Dr. Lisa Battaglino
Bridgewater State College CD 231 3 Credits
Department of Special Education and Communication Disorders
Phone: (508) 531-1226
An orientation to American Sign Language. This course will review the history and development of manual communication and deaf culture in the United States. Focus on contact signing and American Sign Language through vocabulary development and beginning conversational skills.
Signing, How to Speak with Your Hands, Elaine Costello, Random House, Toronto, 1995
Teaching Methods Employed in the Course:
Active participation is a necessary component of the course. Daily signing will be required. Students receive a list of ďmini-projectsĒ that provide for active participation. Small group discussions may follow lectures and video presentations.
Beliefs on Philosophy about Teaching:
This course is a relevant introduction to the signs, topics and issues involved in American Sign Language. Surveying these topics and issues provides participants with the necessary concepts and considerations for further study and improved signing.
Essential and important goals for this course are:
1. Gaining factual knowledge (terminology, classifications, methods, trends).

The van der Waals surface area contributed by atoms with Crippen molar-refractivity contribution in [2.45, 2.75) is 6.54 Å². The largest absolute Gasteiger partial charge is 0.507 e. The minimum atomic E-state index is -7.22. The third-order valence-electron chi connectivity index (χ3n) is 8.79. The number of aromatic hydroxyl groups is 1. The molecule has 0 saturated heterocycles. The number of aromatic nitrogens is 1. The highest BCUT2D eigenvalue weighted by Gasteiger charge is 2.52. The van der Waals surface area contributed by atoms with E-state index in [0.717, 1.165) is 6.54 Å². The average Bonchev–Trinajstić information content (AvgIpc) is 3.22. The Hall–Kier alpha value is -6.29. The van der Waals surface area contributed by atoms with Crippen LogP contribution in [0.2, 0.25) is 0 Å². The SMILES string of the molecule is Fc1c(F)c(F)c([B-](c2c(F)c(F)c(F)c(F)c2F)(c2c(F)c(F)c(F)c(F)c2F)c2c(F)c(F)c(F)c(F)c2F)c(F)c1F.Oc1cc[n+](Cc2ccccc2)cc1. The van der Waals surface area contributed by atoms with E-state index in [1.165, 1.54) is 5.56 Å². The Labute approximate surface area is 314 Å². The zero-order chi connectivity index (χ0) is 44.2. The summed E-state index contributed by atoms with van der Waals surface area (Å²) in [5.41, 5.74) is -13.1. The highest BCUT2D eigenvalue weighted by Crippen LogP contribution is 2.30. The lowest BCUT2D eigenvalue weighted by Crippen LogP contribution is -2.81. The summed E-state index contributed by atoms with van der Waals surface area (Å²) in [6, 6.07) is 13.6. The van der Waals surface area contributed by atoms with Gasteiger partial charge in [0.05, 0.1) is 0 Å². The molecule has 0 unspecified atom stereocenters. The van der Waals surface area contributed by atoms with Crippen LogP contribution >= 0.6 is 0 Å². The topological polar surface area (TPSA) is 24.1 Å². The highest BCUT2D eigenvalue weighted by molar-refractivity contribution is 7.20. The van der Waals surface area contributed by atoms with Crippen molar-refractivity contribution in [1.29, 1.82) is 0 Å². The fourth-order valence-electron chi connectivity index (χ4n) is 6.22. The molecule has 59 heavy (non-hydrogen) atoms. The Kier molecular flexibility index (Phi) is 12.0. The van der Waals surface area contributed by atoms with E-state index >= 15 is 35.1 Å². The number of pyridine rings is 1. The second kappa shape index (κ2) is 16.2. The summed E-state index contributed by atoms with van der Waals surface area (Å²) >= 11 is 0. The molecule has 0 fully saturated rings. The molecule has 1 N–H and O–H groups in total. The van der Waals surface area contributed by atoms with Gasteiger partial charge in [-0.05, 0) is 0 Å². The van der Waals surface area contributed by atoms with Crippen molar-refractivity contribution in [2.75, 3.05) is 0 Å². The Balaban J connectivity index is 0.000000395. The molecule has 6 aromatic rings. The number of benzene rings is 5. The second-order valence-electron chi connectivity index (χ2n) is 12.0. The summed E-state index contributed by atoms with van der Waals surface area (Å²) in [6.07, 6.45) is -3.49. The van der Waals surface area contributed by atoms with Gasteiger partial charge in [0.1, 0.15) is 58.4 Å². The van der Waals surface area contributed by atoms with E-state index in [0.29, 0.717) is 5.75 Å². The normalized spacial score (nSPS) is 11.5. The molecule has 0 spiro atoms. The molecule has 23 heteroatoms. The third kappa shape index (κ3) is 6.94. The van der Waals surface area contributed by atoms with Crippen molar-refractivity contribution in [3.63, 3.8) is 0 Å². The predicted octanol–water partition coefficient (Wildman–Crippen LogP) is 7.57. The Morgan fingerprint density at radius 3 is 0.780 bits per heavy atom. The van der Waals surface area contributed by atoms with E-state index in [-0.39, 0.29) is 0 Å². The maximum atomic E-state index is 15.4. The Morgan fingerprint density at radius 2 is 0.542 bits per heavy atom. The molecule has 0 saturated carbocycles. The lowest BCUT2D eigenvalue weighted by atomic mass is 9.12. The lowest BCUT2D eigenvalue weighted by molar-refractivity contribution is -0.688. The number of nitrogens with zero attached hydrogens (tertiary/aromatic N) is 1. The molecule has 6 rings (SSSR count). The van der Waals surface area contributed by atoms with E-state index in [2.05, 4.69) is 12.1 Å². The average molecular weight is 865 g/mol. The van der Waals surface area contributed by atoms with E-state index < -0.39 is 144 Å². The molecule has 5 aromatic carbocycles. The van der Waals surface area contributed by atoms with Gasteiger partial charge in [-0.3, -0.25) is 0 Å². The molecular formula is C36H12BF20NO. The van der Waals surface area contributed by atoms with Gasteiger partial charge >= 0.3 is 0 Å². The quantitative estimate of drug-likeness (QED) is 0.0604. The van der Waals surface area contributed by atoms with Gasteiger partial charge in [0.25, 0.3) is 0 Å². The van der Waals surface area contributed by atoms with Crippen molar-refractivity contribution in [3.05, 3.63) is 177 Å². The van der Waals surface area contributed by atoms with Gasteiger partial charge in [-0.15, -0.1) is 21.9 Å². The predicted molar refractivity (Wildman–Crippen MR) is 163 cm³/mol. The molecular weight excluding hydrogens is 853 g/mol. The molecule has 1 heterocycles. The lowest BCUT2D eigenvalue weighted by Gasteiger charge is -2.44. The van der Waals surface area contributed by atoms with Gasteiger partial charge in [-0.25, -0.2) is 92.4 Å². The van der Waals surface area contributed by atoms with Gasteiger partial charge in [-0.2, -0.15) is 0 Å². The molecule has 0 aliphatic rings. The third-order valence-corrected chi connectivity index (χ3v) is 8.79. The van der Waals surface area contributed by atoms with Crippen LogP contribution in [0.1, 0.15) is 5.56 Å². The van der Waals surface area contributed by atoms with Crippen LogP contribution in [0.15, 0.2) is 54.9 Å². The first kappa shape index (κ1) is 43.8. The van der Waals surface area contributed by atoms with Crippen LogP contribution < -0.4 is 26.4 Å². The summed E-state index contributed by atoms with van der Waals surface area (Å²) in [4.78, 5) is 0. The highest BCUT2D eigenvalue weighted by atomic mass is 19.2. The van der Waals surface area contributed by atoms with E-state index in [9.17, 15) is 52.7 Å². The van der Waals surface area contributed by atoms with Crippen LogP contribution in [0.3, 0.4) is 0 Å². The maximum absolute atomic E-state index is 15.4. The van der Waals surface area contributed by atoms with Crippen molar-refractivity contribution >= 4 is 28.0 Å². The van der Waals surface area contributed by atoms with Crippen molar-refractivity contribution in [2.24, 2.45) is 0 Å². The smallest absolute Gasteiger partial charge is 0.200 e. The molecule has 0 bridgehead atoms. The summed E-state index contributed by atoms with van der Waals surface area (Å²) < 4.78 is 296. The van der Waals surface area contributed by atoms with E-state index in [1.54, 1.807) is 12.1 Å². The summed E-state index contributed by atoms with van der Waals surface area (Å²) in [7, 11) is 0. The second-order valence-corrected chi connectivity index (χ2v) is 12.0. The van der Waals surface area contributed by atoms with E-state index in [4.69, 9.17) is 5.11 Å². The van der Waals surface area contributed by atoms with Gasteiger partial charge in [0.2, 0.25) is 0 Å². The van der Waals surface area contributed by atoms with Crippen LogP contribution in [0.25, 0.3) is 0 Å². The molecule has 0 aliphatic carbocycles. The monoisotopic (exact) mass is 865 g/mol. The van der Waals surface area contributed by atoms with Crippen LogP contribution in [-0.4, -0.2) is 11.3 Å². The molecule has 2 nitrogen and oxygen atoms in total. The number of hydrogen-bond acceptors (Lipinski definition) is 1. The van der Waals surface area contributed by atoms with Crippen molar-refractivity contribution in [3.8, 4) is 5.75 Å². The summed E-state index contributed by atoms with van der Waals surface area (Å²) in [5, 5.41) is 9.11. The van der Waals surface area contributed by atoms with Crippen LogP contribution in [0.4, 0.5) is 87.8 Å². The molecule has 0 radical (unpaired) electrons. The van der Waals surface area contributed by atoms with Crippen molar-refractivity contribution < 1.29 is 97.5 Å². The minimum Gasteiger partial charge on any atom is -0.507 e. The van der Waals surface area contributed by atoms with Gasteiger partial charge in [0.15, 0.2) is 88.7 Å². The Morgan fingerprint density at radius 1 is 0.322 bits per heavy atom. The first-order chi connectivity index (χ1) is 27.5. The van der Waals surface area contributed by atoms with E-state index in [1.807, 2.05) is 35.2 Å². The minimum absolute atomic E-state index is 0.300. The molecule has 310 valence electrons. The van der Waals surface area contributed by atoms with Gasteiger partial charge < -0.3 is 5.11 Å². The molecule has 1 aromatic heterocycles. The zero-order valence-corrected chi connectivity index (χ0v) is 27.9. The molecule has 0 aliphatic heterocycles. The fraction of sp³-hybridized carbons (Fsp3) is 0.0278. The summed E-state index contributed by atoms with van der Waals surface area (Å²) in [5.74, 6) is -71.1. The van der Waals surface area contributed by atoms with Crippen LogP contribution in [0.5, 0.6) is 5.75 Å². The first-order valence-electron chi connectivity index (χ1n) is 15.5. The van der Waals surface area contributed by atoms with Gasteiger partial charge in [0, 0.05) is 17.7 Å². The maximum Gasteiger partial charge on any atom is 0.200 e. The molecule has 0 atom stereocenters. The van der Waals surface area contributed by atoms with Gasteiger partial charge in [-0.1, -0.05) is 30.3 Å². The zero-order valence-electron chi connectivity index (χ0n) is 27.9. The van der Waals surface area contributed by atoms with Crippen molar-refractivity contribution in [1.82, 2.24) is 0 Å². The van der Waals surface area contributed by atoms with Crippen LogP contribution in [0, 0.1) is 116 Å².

2. Learning fundamental principles, generalizations, or theories.
3. Learning how professionals in this field go about the process of gaining new knowledge.
4. Developing a set of basic signs to be used in conversing with others in American Sign Language.
1. To develop the studentís basic conversational sign language skills through exposure to and practice with finger spelling and conceptually based sign vocabulary and syntax.
2. To develop the studentís awareness of deaf culture.
3. To develop the studentís knowledge of the normal and disordered process of hearing
4. To develop the studentís knowledge of educational issues surrounding children with hearing loss.
Assessment for this course is primarily based upon three performance and reading examinations and several small sign language performance requirements.